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Migration: With six more takins radio collared at Tsarijathang in Jigme Dorji National Park last month, an in-depth study on the migration pattern of the national animal has begun.

Six new takins radio collared

Migration: With six more takins radio collared at Tsarijathang in Jigme Dorji National Park last month, an in-depth study on the migration pattern of the national animal has begun.

Headed by Sangay Dorji, popularly known as Tiger Sangay, a researcher at the Ugyen Wangchuck Institute for Conservation and Environment (UWICE) and officials from Wildlife Conservation Division, one male and five female takins were radio collared.

The takins are found in the meadows of Tsarijathang at this time of the year, which is their summer grazing area.

Sangay Dorji, who is studying about Takin’s migration pattern, a thesis for his PhD, said the task of collaring these animals was not easy if there were no assistance from various organisations.

“Takin has been our national animal since 1985 and not much of a study has been done, except for a study on their diet selection,” he said. “I thought it would be better to start learning about them, their migration pattern and habitation by collaring them.”

The collar is a GPS accelerometer collar, which is programmed to get the takins’ geographic position every 15 minutes and acceleration of their activity every second.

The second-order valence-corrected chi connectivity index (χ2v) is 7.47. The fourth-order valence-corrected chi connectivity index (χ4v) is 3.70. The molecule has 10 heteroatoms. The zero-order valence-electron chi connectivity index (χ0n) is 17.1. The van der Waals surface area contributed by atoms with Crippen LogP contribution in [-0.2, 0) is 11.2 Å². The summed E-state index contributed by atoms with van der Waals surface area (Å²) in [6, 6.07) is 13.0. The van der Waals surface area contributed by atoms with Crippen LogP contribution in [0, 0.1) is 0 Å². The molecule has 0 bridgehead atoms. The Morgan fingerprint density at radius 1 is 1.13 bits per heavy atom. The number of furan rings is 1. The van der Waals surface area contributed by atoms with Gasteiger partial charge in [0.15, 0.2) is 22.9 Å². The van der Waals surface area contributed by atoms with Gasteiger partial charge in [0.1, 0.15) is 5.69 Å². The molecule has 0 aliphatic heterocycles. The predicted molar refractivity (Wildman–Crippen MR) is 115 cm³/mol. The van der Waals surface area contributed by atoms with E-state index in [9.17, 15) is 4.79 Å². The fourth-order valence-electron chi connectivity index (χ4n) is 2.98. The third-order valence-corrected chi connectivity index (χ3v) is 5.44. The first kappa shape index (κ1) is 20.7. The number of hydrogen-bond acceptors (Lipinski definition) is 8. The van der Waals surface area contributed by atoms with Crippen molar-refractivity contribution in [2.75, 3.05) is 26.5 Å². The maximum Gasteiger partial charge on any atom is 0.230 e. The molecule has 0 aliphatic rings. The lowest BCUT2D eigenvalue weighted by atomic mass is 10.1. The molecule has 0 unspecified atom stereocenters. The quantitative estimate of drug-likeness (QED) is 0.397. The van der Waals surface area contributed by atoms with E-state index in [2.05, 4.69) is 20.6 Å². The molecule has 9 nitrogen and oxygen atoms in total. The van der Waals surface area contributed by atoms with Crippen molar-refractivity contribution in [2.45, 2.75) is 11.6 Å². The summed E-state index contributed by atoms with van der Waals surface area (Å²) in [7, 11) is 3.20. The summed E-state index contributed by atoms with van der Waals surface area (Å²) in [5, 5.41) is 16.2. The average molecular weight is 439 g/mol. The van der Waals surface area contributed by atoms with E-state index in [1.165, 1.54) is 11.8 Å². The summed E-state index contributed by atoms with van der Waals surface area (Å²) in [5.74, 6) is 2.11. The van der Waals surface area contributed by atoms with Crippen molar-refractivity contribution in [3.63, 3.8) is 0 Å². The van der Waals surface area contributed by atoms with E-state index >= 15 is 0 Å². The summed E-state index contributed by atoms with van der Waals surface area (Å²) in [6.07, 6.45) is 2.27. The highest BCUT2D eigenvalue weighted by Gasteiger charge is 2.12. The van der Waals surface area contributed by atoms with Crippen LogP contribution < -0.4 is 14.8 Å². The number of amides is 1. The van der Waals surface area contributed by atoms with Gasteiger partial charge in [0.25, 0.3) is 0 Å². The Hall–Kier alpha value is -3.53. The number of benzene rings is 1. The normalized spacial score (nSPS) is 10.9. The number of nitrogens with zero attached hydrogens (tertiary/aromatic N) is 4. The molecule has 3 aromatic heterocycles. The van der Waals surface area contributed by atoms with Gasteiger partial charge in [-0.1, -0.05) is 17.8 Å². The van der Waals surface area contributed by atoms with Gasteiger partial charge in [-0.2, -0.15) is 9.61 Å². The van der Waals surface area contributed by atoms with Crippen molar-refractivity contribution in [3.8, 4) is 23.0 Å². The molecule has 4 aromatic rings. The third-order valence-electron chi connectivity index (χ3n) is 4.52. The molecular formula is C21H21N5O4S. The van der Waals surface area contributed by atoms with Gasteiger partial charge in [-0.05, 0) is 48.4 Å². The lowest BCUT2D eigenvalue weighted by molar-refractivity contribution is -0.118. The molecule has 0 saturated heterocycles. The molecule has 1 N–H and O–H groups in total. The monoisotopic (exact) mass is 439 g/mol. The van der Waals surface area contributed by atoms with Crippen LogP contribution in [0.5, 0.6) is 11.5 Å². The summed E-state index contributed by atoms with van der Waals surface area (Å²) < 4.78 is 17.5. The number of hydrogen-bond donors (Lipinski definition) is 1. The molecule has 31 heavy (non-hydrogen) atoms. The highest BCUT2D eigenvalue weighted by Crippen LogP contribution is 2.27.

“The data should be able to give information on where takins inhabit over time and space,” he said. “Ideally, we should be able to tell where they go for food and rest.”

Migration is a complex habitation strategy of the species that often travel in different habitats and altitude ranges, and other landscape features such as topography, terrain and rivers among others, Sangay Dorji said.

“Studying migration is important to understand takin’s use of habitat in summer and winter or their migration route,” he said. “By studying migration, we can also assess whether they have adequate food resources, cover or any other disturbances.”

Collaring them would also help track the takin’s landscape.

“During their migration season, they are constantly disturbed by road construction, vehicle disturbances, power line construction and increasing people who come to collect Cordyceps,” he said. “Through this study, we will be able to provide migration corridor and better habitation grounds for these animals.”

During their migration, takins come in contact with domestic and wild animals, which also expose them to diseases.

“To develop a good species conservation action plan, it is important to understand all these aspects,” he said.

So far, 15 takins have been radio collared for the study.

Similar to takins, elephants are also radio collared to learn about their migration pattern and their migration routes.

“Once we know their migration routes, we can check whether these routes fall within our settlement and will be able to save lives and properties of locals in the area,” Sangay Dorji said. “We can also provide a biological corridor for them to migrate without disturbances.”

Takin is believed to be a mystical animal created by the divine madman, Lam Drukpa Kuenley, by placing the head of a goat with the body of a cow.

About 180 takins are found in the Jigme Dorji National Park today.

Jigme Dorji National Park is the second largest national park in the country covering most of Gasa and northern parts of Thimphu, Paro, Punakha and Wangduephodrang.

UWICE, Wildlife Conservation Division, Bhutan Trust Fund for Environmental Conservation, Bhutan Foundation and University of New England are supporting the study.

Thinley Zangmo

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